At Affluent Suburban High School, Still Waiting for a Healthy Meal
EDITOR’S NOTE: Caie Kelley, 16, is a public high school student in Orinda, an affluent, suburban community in the Bay Area. With only a tiny fraction of Orinda students qualifying for free or reduced-price lunches, district schools are not required to abide by federal nutrition guidelines. As a result, many students choose to purchase their meals off campus, which is not an option that all can afford.
ORINDA, Calif. -- I spent my entire lunch waiting for this? A couple pieces of wimpy, paling lettuce, a packet of dressing and a tiny container of unrecognizable meat that I surmise is chicken, rests in front of me. So much for “freshly made, gourmet chicken Caesar salad!” I consider my other options. Pizza? No, it’s too greasy, and has a reputation for causing sickness. Cookies? That could work, though they are often rock solid. Leftover bagels, bruised fruit, packaged muffins and vending machine chips are my only other options. You know, I’m not actually that hungry. I think I’ll just wait.
Cafeteria lunches. Or, I should say, the reason I’m always starving and I bring my own food to school. Interestingly, my high school is lucky enough to have a nice cafeteria. There are plenty of tables, high white ceilings, big bright windows and a long counter of food. Outside, there are many dining nooks nestled under trees, and a wide quad area for sunny days. The lunch area is set up for success, in other words, and part of the reason why I was excited to graduate from middle school and come here was because it was so much bigger, and I thought therefore better, than the lunch areas I had seen before. And it is, in many ways, a great place to eat.
However, the lines, the prices and the food itself are where it all goes wrong. A meal costs five dollars, which adds up quickly. The cheapest drink is a dollar, and anything extra, such as cream cheese for bagels, costs another 25 cents. This factor alone means that I often can’t afford anything substantial on days where I only have two dollars and need the food to last. I can get vending machine food, and that’s about it. I was talking to a friend about the pricey lunches once, and she laughed at my concern.
“Think about it, we live in a wealthy Orinda bubble. Half the kids here have stay-at-home moms who drop food off to their kids every day, and the rest buy organic sandwiches elsewhere. I think the school’s reasoning is, if you can’t deal with the disgusting food, which is pretty common, then you should be able to afford to buy it somewhere else. ” That’s pretty true, and lucky for them, I remember thinking, but I have a single mom who doesn’t have quite so much free time.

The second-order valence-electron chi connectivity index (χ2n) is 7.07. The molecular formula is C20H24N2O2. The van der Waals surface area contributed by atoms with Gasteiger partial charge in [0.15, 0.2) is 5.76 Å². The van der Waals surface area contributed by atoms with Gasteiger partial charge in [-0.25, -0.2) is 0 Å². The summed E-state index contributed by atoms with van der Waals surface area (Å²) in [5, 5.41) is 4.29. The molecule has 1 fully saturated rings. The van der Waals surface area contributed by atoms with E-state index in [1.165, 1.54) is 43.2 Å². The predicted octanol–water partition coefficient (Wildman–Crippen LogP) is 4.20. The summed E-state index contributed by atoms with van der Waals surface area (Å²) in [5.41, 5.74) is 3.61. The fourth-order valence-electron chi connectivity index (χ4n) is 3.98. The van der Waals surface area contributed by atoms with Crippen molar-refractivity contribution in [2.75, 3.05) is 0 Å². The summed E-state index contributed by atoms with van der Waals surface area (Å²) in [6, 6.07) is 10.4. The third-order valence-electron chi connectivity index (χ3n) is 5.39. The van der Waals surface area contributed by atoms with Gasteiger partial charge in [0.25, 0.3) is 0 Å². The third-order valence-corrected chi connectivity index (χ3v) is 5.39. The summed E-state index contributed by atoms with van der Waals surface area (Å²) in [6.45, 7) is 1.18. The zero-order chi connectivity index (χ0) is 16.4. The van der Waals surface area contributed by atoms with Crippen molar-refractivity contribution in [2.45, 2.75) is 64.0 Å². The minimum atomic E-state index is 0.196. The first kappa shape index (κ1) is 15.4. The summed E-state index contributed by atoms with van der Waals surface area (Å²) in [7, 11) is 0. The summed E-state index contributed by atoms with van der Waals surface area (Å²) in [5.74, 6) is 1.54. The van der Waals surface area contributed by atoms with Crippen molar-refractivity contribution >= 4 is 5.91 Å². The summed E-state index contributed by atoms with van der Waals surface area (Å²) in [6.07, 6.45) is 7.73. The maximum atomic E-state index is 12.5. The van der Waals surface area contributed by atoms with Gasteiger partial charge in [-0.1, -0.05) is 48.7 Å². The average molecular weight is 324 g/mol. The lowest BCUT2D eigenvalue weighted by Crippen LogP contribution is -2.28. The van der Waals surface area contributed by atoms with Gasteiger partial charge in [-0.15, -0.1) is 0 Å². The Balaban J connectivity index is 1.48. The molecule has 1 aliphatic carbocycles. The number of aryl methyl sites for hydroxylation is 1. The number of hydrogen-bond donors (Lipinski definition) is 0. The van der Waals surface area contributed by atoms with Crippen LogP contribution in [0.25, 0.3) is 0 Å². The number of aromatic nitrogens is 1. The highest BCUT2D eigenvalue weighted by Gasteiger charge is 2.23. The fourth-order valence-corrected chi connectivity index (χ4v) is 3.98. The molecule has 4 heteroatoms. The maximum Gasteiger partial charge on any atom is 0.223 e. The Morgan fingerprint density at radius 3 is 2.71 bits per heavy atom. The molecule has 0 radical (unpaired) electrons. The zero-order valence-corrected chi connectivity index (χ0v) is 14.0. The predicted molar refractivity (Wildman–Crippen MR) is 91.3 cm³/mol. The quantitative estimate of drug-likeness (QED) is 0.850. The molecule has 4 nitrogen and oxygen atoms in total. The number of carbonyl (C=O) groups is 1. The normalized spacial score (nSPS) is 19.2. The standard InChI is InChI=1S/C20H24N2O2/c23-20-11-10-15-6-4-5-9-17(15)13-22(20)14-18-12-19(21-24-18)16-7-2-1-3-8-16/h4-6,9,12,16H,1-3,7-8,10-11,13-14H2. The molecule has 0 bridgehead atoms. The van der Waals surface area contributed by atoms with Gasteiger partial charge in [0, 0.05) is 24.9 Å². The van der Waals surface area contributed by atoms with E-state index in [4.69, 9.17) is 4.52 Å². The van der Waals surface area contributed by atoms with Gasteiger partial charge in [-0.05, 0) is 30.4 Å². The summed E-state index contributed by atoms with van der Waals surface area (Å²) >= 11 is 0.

Orinda is a small, affluent and predominantly white neighborhood. Our public schools, and our lunches, reflect that. In elementary school, we enjoyed a fresh salad bar and meals prepared daily by dedicated parents. In middle school, the moms ran an all-organic “Bulldog Kennel,” which served fruit parfaits, Greek salads, and other healthy delicacies. In high school, since most kids drive their own cars, the meals are purchased outside of the cafeteria or made at home. Perhaps that is why the food is such low quality – nobody buys it.
But that’s not entirely true, because another problem with school lunches are the lines. It’s not uncommon to waste an entire lunch period waiting in line. Our brunch, one of only two breaks during the school day, lasts for seven minutes. It takes around five minutes just to walk from class, leaving about two minutes to eat, socialize, and take a break from the stress-filled, seven-period day. It requires a specialized skill to maneuver the crowds and purchase a meal in that time. Shockingly, brunch doesn’t serve its purpose as a time for relaxation.
Instead, I look forward to lunch, which is half an hour (or twenty minutes, subtracting the time it takes to run from my class to the quad and back). It’s a relief to sit down under some shade and laugh with other teens about our crazy teachers, tell funny stories, and rehash sports plays – but it’s not enough. I sound like a typical whiny teenager when I say this, but so much of high school feels like a marathon – from one place to another, from class to lunch to after-school sports to play practice to piano lessons to who-knows-what -- and that lunch break helps me regroup and hold on.
The kids at my school have been petitioning for longer breaks for years, to no avail. There is no easy solution for improvement, but who knows? Maybe one of these days we will be able to truly enjoy those promised gourmet, fresh salads during our extended lunch periods. For now, I’ll just enjoy the break I do have and avoid cafeteria meals. My homemade mac-n-cheese, when it comes down to it, tastes great, and I’ve got it a lot better than most.